High Court Bolsters Age-Bias Arguments

The Supreme Court is making it easier for older workers to win age-discrimination cases. Thursday, the court ruled that when a company harms older workers more than younger ones, it must show the action wasn't taken because of age.

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The Supreme Court has made it easier for older workers to win age-discrimination cases. Yesterday, the court ruled that when a company harms older workers more than younger ones, the company has to show it is not because of age. NPR's Frank Langfitt reports.

FRANK LANGFITT: In the mid-1990s, Noel's Atomic Powered Laboratory in upstate New York had to lay off workers. It designed a formula for who would go based on things like performance and skills. In the end, though, nearly everyone who got sacked was at least 40 years old. And most of them decided to sue. Among their arguments was this: regardless of the lab's intent, casting off so many older workers was discriminatory.

Yesterday, the Supreme Court ruled it was up to employers to prove workers lost their jobs for reasons other than age. Dan Kohrman is a senior attorney with AARP, the national advocacy group for people 50 and over. He praised the ruling and thinks it will encourage more suits.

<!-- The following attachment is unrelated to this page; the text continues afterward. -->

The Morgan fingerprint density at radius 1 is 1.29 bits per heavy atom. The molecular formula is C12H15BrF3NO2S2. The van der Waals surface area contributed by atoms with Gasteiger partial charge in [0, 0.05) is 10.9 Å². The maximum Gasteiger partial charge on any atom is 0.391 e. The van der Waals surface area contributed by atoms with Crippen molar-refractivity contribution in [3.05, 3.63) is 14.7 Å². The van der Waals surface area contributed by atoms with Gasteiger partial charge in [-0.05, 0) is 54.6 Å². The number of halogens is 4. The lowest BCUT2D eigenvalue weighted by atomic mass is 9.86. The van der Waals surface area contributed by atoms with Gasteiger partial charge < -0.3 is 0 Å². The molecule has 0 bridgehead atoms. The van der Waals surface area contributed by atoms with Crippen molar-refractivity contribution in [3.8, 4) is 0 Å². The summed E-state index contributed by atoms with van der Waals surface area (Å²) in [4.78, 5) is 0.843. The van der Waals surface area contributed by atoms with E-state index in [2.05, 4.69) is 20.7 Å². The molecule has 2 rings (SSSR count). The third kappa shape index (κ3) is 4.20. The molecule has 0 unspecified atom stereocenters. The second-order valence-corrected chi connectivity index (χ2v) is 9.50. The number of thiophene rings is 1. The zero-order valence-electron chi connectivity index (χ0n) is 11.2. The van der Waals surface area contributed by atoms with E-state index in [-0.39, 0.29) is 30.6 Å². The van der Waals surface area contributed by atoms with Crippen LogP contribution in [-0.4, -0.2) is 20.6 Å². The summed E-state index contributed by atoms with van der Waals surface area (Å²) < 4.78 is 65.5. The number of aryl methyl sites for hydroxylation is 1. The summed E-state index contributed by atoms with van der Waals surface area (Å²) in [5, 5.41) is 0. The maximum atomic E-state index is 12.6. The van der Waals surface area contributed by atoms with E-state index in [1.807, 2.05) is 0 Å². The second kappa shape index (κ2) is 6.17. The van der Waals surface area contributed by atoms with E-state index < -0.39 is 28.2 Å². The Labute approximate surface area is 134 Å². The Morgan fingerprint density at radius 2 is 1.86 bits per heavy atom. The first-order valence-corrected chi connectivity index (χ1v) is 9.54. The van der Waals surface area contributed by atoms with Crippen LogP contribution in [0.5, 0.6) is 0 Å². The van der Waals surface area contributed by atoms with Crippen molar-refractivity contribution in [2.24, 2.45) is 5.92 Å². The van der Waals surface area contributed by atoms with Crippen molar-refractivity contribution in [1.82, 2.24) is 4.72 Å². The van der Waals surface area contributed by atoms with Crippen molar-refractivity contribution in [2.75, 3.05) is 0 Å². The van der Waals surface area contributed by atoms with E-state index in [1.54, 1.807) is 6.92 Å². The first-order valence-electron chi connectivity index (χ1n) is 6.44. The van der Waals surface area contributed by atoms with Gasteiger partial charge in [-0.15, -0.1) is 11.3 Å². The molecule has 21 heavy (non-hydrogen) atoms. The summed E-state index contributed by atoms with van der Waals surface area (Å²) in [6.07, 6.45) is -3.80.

Mr. DAN KOHRMAN (Attorney, AARP): Federal court for the last decade or more hasn't been a very hospitable place for these kinds of claims. Now older workers who feel that they've been disadvantaged by corporate downsizing, they can think, well, maybe I have a chance of challenging this.

LANGFITT: But Neal Mollen(ph), an employment attorney with the law firm Paul Hastings, doubts the ruling will have a big impact. He said that in the small number of suits that are close calls, it might tip the scales in favor of workers.

Mr. NEAL MOLLEN (Attorney, Paul Hastings): It's a sort of the tie goes to the runner sort of thing.

LANGFITT: Frank Langfitt, NPR News, Washington.

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